Signal Follower (INS046E)

We describe the assembly of a very useful instrument for your workbench that is used to detect the presence of audio and radio frequency signals in your designs or in which you have to repair radios.


NOTE: The original version of this article is from 1986.


A signal tracker is used to check the presence of radio (RF) and audio (AF) signals in electronic circuits. We use a signal tracker to detect bugs in radios, amplifiers, recorders, tuners, intercoms, oscillators and many other devices.

The follower we describe can work with either high frequency signals, i.e., radio frequency or RF, as well as with low frequency or radiofrequency signals, abbreviated as AF (or BF in some cases).

The follower uses only two battery cells and has two transistors as active elements.

These two transistors provide the circuit with an excellent sensitivity which allows to detect the weaker signals that are found in the circuits analyzed.


How it works

What we have, basically, is a sensitive audio amplifier with two complementary transistors that directly drives a small speaker.

At the input of this amplifier, we can directly apply the low frequency signals (audio) that will be reproduced in the loudspeaker.

To work with RF signals (radiofrequency) we need a detector that is a general purpose germanium diode.

We use the germanium diode to work with signals of less intensity than silicon. While germanium diodes start driving at just 200 mV, silicon ones need at least 600 mV.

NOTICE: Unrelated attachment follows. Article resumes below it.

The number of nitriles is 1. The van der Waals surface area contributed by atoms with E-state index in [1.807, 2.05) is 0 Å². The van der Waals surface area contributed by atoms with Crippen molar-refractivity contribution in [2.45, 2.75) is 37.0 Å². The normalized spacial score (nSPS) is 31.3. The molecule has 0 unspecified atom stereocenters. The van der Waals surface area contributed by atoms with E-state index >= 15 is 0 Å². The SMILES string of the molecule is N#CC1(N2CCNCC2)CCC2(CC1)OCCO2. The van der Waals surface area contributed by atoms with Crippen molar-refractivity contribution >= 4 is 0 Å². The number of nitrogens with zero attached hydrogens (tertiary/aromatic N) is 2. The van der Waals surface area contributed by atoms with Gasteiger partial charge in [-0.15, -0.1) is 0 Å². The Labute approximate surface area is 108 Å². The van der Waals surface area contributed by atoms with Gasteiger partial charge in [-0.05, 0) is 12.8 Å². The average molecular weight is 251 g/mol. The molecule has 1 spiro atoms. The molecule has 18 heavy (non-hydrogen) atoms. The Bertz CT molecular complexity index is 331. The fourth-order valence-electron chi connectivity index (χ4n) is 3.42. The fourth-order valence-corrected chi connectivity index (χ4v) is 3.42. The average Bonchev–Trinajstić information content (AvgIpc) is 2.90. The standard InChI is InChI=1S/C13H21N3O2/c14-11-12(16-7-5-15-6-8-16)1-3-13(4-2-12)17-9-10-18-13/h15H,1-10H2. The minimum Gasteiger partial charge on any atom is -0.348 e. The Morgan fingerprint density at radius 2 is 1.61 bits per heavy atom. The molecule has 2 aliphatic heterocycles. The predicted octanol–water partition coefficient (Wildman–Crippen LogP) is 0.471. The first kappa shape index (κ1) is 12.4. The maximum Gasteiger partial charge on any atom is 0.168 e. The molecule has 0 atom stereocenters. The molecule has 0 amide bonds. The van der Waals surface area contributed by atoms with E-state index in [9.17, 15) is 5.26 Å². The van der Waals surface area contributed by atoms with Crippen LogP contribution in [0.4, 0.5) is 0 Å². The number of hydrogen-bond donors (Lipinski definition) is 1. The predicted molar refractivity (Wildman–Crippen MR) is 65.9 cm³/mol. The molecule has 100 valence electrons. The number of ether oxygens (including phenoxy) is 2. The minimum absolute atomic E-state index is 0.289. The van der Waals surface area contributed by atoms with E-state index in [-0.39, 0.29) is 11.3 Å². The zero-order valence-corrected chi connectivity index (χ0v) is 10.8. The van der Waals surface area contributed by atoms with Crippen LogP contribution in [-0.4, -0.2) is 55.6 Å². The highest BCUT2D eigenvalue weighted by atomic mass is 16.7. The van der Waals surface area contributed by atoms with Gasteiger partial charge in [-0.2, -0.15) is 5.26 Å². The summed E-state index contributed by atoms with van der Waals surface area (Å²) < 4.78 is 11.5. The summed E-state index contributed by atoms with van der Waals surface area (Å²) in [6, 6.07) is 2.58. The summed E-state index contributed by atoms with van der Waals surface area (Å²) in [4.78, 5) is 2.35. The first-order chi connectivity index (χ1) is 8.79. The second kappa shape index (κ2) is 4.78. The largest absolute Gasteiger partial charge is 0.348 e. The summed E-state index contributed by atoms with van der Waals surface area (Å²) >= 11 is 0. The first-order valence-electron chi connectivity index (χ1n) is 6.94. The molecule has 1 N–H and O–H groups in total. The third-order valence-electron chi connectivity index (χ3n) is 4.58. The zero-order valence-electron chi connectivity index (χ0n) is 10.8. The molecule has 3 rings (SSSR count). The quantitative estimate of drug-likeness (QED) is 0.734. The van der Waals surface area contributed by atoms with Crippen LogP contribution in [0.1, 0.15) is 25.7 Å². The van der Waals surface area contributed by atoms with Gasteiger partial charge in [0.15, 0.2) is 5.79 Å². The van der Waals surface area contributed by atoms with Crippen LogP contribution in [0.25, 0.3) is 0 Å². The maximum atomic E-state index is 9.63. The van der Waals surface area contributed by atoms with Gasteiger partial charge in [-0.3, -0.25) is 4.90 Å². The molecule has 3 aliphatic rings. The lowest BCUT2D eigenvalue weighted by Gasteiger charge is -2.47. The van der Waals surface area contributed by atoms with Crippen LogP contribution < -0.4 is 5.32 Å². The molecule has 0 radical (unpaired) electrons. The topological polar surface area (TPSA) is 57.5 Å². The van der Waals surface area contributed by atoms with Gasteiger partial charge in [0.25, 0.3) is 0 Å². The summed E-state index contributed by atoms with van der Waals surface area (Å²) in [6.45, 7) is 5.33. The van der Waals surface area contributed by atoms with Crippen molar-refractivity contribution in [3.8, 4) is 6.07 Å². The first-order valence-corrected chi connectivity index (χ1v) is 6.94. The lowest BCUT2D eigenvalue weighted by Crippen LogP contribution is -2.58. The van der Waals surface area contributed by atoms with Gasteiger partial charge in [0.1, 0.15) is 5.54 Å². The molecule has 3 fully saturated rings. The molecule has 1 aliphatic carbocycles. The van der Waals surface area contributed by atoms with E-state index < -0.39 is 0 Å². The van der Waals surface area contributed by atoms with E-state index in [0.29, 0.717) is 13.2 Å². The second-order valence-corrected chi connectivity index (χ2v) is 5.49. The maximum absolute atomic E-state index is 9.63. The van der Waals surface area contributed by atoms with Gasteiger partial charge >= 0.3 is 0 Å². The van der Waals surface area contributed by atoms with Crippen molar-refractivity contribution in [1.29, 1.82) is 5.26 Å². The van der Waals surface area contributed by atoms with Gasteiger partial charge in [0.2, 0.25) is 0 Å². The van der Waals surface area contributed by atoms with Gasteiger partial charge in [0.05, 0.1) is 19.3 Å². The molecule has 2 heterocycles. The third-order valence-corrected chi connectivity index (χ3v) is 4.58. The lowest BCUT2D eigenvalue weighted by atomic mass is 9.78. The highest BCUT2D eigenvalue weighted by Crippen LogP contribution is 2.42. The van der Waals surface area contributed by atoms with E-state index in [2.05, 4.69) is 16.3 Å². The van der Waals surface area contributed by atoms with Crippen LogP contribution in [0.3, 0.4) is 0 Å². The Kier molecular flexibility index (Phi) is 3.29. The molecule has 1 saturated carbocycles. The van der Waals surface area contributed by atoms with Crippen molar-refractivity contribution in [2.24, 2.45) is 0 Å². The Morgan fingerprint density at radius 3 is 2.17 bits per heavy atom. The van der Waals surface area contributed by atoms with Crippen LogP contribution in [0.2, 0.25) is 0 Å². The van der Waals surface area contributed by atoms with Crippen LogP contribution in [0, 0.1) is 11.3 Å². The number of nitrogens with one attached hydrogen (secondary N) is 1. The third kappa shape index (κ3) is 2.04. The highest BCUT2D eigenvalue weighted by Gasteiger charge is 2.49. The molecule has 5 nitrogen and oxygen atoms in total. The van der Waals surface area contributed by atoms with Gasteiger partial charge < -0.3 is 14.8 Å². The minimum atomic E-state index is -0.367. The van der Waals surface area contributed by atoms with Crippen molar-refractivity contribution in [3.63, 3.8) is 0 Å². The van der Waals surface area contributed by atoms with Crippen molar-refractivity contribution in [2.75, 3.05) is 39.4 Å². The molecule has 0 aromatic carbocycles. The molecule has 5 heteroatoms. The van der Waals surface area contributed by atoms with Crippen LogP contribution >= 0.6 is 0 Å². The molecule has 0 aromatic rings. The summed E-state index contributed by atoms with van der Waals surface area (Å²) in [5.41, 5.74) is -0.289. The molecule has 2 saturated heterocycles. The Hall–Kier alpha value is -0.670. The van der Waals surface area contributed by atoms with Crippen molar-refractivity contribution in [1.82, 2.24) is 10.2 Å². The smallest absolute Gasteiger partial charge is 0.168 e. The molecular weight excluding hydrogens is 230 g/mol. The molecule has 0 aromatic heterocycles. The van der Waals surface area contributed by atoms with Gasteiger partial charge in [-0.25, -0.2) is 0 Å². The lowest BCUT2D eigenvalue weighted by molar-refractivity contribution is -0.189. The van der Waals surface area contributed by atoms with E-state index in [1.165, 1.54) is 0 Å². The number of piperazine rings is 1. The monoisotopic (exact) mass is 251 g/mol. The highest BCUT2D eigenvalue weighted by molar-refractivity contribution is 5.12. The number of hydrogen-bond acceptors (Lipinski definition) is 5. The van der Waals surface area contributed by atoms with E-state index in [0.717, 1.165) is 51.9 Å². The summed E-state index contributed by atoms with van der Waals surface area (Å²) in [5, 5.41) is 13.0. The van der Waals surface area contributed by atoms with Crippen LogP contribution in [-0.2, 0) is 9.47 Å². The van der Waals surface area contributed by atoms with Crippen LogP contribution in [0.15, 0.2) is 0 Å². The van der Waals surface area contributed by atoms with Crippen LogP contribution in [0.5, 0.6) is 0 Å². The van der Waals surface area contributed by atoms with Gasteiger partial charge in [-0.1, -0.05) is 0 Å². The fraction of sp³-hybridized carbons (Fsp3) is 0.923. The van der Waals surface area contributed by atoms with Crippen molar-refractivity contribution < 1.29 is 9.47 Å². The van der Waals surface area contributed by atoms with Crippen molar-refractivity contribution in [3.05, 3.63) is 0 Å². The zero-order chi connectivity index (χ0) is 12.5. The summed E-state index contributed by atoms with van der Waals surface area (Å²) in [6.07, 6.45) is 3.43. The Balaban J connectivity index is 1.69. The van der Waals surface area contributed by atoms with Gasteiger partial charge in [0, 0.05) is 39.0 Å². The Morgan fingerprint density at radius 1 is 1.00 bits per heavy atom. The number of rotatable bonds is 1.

The current consumption of this circuit is very low which means excellent durability for the used batteries.



In Figure 1, we give the complete circuit of our follower, observing the existence of two inputs: one for audio and another for RF.




In Figure 2, we have its assembly realized in a bridge of terminals, which must be installed in a suitable box.




Assembly is very simple and the only basic care that is necessary is to observe the positions and polarities of some components such as transistors, diode and power supply.

The resistor can be 1/8 W or 1/4 W and the capacitor can be both ceramic and polyester.

It will be interesting to use a good quality speaker at least 10 cm in diameter for best performance.

Upon completion of the assembly, the operating test is immediate.


Test and Use

A very versatile probe is made as shown in Figure 3.





We use two claws, one for the connection to the ground which can be the negative of the device in test and the other for the connection to the point where the test signal is withdrawn.

To run the test, pick up a portable radio and turn it on.

Pressing the live probe (red) on the volume control and having the black (negative) probe attached to the negative of the power, as shown in Figure 4, the audio signals must be reproduced.






Note that in this case we are working with audio signals.

If the signal is taken to test before the detector, then it will be RF, and the other input must be used.

The device testing was done by tracking the signal. Do with the follower the same path that the signal amplifier should make, noting its presence in the various points. The moment it breaks down or disappears we will have reached the problem stage.

Tests on radio devices, amplifiers, etc. are made by verifying the presence of signal in the transistor bases and collectors if they are connected to the common emitter configuration, or to the base and emitter if they are connected to the common collector configuration, as shown in Figure 5.






Q1 - BC548 or equivalent NPN transistor

Q2 - BC558 or equivalent PNP transistor

D1 - 1N34 - germanium diode

R1 - 2M2 or 2M7 - resistor (red, red, green or red, violet, green)

C1 - 100 nF - ceramic capacitor

87 - 3V - 2 small battery cells

FTE - 4 or 8 ohm x 10 cm speaker


General switch (S1), terminal bridge, mounting box, holder for two small batteries, shielded test lead, plug and jack, alligator clips etc.